The New York Times Corrections page is one of my favorite internet cruising-grounds. Often it yields evidence of the paper’s bias or shoddy reporting. Sometimes the corrections are amusing exercises in pedantry. And sometimes they are just plain weird. Today’s corrections page includes the following item: “The Vows column on April 6, about the marriage of Dr. Sherri Treasurywala and Cyrus Mistry, referred incorrectly to an aspect of the couple’s religion, Zoroastrianism. While fire is widely used in ritual, it serves only as a divine symbol; adherents do not worship it.”
The more I pondered this the odder it seemed, so I looked up the original Society Desk article. The correction had suggested (to me, at least) the possibility of a hoax, but the original article, while rather bizarre, is apparently on the level. It begins:
“On most weekends, Dr. Sherri Treasurywala would wake up at 7 a.m., put on her Reeboks and jog along the Hudson River. She followed up with aerobics and ballet and then rested ahead of a busy week as a director of business development for the pharmaceutical company Hoffmann-LaRoche, in Nutley, N.J.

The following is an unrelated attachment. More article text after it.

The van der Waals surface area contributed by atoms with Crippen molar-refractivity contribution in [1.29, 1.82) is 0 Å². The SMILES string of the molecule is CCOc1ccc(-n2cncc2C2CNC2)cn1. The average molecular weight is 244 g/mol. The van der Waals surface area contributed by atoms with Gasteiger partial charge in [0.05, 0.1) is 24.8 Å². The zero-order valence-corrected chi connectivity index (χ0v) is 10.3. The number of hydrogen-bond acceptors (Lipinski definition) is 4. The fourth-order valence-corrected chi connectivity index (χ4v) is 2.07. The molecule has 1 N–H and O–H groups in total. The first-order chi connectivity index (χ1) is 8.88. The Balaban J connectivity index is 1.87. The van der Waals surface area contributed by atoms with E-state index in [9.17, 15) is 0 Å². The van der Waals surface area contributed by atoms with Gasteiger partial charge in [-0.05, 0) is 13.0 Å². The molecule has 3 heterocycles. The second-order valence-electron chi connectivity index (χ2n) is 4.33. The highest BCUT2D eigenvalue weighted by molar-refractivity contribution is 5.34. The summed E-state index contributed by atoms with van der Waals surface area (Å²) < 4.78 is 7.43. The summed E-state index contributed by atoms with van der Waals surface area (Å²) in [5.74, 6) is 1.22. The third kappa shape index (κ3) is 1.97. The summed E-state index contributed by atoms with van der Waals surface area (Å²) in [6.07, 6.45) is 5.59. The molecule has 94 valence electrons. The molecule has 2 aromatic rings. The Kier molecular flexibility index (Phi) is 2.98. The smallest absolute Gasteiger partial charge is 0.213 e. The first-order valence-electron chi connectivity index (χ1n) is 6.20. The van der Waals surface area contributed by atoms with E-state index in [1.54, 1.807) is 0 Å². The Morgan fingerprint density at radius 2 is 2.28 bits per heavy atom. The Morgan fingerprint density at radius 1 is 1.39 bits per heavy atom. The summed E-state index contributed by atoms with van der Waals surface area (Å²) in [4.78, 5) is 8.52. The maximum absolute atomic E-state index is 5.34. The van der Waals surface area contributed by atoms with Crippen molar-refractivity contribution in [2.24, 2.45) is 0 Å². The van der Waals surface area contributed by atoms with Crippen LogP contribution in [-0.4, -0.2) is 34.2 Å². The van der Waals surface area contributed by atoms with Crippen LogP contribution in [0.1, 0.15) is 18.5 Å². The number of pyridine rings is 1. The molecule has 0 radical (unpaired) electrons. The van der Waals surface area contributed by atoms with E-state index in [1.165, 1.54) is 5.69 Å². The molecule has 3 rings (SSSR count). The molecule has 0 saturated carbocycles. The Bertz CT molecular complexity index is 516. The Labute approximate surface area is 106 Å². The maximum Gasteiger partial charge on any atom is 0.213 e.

“It was a life immortalized by sardonic cartoonists and female pulp fiction writers: the 20-something high achiever in New York. Driven, focused and lonely.
“In London, Cyrus Mistry, a specialist in interbank stock trading for the Bank of New York, spent his weekends eating takeout pizza from Harrods and watching soccer on television. Mr. Mistry was gripped by the thought of being alone, he said, and worried he would become an eligible banker, without a wife.”
You can read it all to find out how our lonely Zoroastrian protagonists came together. Just another odd (but refreshingly traditional, in a strange sort of way) story about our greatest city. I will say, though, that the society pages aren’t what they used to be.
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